That was up 17% compared with last year's telecast. And even better for NBC, viewing by 18- to 49-year-olds — the group most advertisers care about — soared 28%.
MOCA curator leaving position
The Museum of Contemporary Art brain drain continues: Rebecca Morse is leaving her job as associate curator for a post with the same title within the Los Angeles County Museum of Art's photography department.
She will start her new position Feb. 1, replacing Edward Robinson and reporting to photography head Britt Salvesen.
Morse's departure leaves only two curators at MOCA, Alma Ruiz and Bennett Simpson, down from a high of seven in early 2009. That year the museum implemented various cost-cutting measures and layoffs, following a financial crisis and bailout by trustee Eli Broad.
Reached Monday, MOCA spokeswoman Lyn Winter said there are "no plans right now" to replace Morse.
ABC attacked over 'Scandal'
The debate over violence on TV is heating up, with a parents' group attacking ABC for a "graphic and disturbing" torture scene on the political drama "Scandal."
"On the very same night that Vice President Joe Biden met with entertainment industry leaders to discuss the issue of media violence and its impact on children, ABC — the television network owned by a company named for Walt Disney — aired an intense, explicit and bloodied torture scene during its show 'Scandal,'" the Parents Television Council wrote in a statement Monday.
The PTC has repeatedly clashed with TV networks over content it deems overly violent or sexual. It said the scene on "Scandal" depicted a man being beaten and waterboarded and lasted nearly three minutes.
ABC declined to comment.
Roberts plans to return to 'GMA'
"Good Morning America" anchor Robin Roberts announced Monday that she will be returning to the ABC show.
Roberts left "GMA" on Aug. 30 to undergo a bone marrow transplant for treatment of a rare disorder called myelodysplastic syndrome, or MDS. Her sister, Sally Ann, provided the donor cells.
In a live interview, Roberts provided fans and colleagues with an update on her health, explaining that, because her most recent tests showed no signs of abnormalities, she would begin the gradual transition back to work next week.
The first order of business will be reacclimating her body to the demanding morning-show routine, particularly the 4 a.m. wake-up calls. Another concern is how her sensitive skin will fare under the harsh studio lights.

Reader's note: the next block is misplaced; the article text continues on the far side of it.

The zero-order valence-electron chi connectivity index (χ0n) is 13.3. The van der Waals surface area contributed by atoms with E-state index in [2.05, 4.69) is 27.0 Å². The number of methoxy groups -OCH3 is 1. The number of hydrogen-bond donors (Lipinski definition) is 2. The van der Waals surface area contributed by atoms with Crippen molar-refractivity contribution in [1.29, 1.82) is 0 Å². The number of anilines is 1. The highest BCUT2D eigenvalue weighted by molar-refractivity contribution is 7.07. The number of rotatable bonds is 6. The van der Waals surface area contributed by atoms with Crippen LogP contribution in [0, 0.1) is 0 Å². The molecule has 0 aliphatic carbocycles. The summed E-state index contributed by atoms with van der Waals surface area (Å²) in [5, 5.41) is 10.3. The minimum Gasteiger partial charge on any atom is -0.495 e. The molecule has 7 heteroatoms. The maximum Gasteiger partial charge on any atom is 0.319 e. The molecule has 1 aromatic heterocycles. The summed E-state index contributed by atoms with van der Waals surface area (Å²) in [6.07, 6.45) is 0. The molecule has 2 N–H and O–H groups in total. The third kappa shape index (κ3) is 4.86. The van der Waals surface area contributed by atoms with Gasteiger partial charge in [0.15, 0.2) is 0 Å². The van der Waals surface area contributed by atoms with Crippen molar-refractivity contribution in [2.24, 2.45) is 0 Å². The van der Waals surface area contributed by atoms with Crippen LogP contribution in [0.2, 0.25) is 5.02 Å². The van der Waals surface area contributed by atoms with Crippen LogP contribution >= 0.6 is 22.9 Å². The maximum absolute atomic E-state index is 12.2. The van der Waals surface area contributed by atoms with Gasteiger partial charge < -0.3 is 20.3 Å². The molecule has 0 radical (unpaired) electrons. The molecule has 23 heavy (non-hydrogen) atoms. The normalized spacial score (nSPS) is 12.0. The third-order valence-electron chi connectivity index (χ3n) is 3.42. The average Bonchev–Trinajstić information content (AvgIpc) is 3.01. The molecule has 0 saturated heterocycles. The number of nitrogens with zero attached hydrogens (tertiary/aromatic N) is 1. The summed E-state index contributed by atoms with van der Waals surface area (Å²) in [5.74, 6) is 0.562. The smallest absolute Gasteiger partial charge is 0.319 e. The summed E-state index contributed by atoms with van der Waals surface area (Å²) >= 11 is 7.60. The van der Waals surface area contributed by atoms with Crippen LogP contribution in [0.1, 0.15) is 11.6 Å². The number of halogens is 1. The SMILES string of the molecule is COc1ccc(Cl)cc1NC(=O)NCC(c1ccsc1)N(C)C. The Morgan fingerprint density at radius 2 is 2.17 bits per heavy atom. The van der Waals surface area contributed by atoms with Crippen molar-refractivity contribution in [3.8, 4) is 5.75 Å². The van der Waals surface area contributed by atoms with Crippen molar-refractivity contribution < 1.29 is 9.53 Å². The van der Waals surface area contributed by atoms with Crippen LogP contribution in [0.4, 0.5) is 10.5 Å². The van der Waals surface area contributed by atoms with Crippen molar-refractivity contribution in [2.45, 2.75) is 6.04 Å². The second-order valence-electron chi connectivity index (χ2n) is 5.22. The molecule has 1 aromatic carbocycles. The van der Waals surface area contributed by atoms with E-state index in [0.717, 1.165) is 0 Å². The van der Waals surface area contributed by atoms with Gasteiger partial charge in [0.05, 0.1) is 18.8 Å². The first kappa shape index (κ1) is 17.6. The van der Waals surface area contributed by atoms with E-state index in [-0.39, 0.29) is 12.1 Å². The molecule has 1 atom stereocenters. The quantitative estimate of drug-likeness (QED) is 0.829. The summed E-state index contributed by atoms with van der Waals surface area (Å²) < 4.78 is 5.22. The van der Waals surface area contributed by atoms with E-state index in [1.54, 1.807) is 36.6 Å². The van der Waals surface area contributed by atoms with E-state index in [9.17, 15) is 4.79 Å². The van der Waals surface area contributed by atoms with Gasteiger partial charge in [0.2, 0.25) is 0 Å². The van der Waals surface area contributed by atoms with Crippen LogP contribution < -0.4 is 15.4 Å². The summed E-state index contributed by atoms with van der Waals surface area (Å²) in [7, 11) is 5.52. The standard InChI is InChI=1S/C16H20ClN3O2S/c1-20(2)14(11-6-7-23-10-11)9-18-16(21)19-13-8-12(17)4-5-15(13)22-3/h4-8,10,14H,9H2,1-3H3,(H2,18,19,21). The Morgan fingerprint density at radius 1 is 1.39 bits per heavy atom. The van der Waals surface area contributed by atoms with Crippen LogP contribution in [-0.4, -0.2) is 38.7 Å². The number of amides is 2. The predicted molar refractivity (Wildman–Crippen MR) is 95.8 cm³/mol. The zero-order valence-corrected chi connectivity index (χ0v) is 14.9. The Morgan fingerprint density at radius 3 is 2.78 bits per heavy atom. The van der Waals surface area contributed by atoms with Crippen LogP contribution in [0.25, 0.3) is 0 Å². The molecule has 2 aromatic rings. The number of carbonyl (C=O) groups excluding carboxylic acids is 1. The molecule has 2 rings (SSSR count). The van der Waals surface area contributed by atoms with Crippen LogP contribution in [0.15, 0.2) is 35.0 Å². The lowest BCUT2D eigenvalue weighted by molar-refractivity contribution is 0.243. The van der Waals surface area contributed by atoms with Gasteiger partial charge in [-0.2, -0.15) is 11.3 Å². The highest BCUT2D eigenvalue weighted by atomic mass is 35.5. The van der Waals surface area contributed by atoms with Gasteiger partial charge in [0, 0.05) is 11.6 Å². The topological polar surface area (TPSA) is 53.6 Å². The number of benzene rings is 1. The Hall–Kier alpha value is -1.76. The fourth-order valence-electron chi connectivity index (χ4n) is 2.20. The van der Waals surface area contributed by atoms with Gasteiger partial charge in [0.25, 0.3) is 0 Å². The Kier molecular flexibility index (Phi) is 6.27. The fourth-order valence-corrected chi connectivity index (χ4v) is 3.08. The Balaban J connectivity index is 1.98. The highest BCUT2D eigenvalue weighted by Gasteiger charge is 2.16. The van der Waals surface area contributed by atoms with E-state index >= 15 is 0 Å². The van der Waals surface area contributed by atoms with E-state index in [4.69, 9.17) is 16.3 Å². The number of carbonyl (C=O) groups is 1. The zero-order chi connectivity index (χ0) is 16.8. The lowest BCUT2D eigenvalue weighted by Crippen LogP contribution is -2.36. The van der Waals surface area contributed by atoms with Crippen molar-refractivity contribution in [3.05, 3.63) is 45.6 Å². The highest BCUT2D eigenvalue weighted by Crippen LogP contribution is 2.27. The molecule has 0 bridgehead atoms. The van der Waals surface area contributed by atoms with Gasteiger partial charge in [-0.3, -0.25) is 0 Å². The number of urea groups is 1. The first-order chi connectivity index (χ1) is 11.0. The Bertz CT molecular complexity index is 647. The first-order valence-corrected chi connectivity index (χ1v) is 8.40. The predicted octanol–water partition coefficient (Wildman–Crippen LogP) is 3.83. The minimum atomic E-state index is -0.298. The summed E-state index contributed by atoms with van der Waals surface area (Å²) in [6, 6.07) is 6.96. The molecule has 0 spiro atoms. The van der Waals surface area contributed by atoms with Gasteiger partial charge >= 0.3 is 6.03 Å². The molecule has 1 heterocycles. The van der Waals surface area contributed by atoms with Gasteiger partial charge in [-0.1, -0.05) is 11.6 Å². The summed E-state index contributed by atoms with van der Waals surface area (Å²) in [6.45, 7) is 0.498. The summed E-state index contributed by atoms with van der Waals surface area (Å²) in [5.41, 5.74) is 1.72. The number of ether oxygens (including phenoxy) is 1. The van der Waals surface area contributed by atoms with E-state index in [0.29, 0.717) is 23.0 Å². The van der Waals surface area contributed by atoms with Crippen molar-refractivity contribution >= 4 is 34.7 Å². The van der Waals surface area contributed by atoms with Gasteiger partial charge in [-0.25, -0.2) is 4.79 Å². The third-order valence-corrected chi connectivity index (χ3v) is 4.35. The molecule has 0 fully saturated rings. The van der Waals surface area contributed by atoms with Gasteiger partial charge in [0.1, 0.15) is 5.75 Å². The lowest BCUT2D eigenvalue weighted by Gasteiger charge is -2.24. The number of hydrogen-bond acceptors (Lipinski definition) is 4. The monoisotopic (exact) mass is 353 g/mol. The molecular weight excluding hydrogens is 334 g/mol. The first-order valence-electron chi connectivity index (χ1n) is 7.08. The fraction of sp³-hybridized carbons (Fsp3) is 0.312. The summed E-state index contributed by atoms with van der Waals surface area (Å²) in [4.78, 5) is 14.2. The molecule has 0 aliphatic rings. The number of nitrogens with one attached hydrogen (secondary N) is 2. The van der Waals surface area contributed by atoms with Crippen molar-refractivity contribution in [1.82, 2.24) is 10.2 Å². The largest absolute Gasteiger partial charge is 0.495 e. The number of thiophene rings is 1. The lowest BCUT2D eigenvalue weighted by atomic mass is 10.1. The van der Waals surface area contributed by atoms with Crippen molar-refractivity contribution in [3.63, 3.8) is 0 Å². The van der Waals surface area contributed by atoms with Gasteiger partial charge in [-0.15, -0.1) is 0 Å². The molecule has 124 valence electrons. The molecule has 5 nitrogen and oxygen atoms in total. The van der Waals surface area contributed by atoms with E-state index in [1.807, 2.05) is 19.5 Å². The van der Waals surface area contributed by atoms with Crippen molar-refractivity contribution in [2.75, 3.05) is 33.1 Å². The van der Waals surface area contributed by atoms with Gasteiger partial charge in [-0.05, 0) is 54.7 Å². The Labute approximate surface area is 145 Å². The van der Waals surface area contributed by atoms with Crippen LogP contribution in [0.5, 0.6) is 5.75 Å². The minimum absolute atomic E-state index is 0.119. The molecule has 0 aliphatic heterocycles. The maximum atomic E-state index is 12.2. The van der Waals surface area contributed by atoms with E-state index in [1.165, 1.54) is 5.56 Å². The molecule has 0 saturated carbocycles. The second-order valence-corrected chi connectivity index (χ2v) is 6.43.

Though no exact return date was announced, Roberts predicted she would be back on the air full time in February.
Finalists named for book honors
The late journalist Anthony Shadid, Los Angeles writer Reyna Grande and the novelist Zadie Smith were among the finalists announced Monday for the prestigious National Book Critics Circle Awards.
Shadid, who died last year while on assignment in Syria for the New York Times, was nominated in the autobiography category for his book "House of Stone: A Memoir of Home, Family, and a Lost Middle East." Grande was nominated in the same category for "The Distance Between Us," the story of her childhood in Mexico and arrival as a girl in Los Angeles.
Joining them in the same category are UC Irvine professor Ngugi wa Thiong'o for "In the House of the Interpreter," Maureen N. McLane for "My Poets" and Leanne Shapton for "Swimming Studies."
"NW," Smith's fourth novel, is joined in the fiction category by two first-time novelists: Ben Fountain ("Billy Lynn's Long Halftime Walk") and Laurent Binet ("HHhH").
The other fiction finalists are Adam Johnson for "The Orphan Master's Son" and Lydia Millet for "Magnificence."
The winners of those two categories and four others will be announced Feb. 28 in New York City.
Honors: Oscar-winning screenwriter and Tony Award-winning playwright Tom Stoppard will receive a lifetime achievement award from the Writers Guild of America, West at its annual awards ceremony Feb. 17.